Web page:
Of the individual section scan data, data indicated in frame 0 and frame 1 ((1) in FIG. 20) in the multiframe configuration are basically echoes of the individual signal drive data indicated in frame 0 and frame 1 (refer to (1) and (2) of FIG. 19) in the multiframe configuration on the downward subscriber control highway DSCHW. Individual section scan data ACT0 in frame 0 is set to zero when, in FIG. 15, the #0-system subscriber interface common section 201 is currently the master system and the selector 207 in the subscriber interface individual section 202 selects signals from the #0-system subscriber interface common section 201; otherwise, it is set to one. Conversely, individual section scan data ACT1 in frame 0 is set to zero when the #1-system subscriber interface common section 201 is currently the master system and the selector 207 in the subscriber interface individual section 202 selects signals from the #1-system subscriber interface common section 201; otherwise, it is set to one.

Next, individual section scan data indicated in frame 2 and frame 3 ((2) of FIG. 20) in the multiframe configuration are common to all the subscriber interface individual sections 202 connected to the subscriber interface common section 201.

Of the individual section scan data, data PWCB ID (package wiring circuit board identification) indicated in frame 2 is 8-bit data indicating the identification number of a subscriber interface individual section 202.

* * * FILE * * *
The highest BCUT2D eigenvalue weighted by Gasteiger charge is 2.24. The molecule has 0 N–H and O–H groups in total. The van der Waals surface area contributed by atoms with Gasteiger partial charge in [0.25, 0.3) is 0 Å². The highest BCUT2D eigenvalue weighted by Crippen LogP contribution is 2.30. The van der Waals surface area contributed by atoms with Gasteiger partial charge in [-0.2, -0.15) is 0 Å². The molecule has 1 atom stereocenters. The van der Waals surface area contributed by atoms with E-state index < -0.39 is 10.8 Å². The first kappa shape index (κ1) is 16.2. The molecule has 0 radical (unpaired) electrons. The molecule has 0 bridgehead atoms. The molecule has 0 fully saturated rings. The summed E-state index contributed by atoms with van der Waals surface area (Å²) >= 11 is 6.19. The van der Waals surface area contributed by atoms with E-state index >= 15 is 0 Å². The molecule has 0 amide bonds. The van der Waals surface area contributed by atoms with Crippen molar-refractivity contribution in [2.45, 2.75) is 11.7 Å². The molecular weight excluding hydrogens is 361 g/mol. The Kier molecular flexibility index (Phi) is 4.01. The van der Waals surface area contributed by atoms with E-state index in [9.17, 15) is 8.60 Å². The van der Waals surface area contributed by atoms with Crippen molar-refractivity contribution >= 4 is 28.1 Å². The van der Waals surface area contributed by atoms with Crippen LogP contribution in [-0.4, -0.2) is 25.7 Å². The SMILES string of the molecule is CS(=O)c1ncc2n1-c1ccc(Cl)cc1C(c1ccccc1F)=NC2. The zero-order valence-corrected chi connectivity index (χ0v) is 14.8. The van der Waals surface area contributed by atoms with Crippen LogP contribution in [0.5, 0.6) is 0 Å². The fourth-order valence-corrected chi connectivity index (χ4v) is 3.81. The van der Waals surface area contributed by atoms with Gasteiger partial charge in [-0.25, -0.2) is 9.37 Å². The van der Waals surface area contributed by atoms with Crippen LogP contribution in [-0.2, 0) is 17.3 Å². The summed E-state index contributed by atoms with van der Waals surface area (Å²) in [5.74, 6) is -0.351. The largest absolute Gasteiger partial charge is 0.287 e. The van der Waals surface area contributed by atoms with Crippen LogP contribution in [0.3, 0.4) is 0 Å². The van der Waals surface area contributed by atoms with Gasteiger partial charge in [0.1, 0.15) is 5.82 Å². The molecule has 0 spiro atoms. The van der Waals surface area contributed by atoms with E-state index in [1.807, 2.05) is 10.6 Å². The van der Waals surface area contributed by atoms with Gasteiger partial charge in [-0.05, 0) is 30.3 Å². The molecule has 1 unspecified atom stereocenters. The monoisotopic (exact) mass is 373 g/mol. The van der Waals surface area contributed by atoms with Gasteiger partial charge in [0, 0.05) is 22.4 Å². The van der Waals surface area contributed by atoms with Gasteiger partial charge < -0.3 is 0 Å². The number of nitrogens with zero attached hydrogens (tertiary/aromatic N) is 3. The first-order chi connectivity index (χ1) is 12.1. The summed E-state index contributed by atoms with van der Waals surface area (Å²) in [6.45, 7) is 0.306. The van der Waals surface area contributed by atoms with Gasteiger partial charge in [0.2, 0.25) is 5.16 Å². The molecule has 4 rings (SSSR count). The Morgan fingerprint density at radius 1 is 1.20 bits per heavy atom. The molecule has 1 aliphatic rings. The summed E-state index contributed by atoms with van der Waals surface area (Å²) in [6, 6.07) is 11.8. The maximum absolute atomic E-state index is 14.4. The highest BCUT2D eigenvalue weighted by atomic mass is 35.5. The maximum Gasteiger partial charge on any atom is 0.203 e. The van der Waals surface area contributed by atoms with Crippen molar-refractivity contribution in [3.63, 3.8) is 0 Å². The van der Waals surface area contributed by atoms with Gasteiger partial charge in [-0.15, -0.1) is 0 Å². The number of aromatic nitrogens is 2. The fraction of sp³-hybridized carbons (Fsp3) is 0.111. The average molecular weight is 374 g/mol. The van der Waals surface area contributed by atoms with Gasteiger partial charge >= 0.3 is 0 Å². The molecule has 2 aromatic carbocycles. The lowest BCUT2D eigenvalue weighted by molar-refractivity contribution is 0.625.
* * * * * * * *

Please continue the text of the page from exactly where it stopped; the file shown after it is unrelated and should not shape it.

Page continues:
Of the individual section scan data indicated in frame 3, data FSYC (frame clock synchronization) indicates a fault of the downward subscriber control frame clock DSCFCK getting out of sync, This data is set to zero when such a fault is indicated; otherwise, it is set to one. As shown as P9 in FIG. 15 or 24, the control unit 208 in the subscriber interface individual section 202 monitors the downward subscriber control frame clock DFCFCK and sets the data FSYC to zero when it detects lack of synchronization of the frame clock.

The individual section scan data 2FSYC (2 frame synchronization) is data to indicate a fault that even-numbered and odd-numbered frames are out of sync. This data is set to zero when such a fault is indicated; otherwise, it is set to one. As described previously, the PLT bit ((a) of FIG. 17) allocated to the downward subscriber control highway DSCHW is set to zero in even-numbered frames and to one in odd-numbered frames. As shown as P10 in FIG. 15 or 24, the control unit 208 in the subscriber interface individual section 202 monitors changes in the PLT-bit value and sets the data 2FSYC to zero when it detects that even-numbered and odd-numbered frames are out of sync.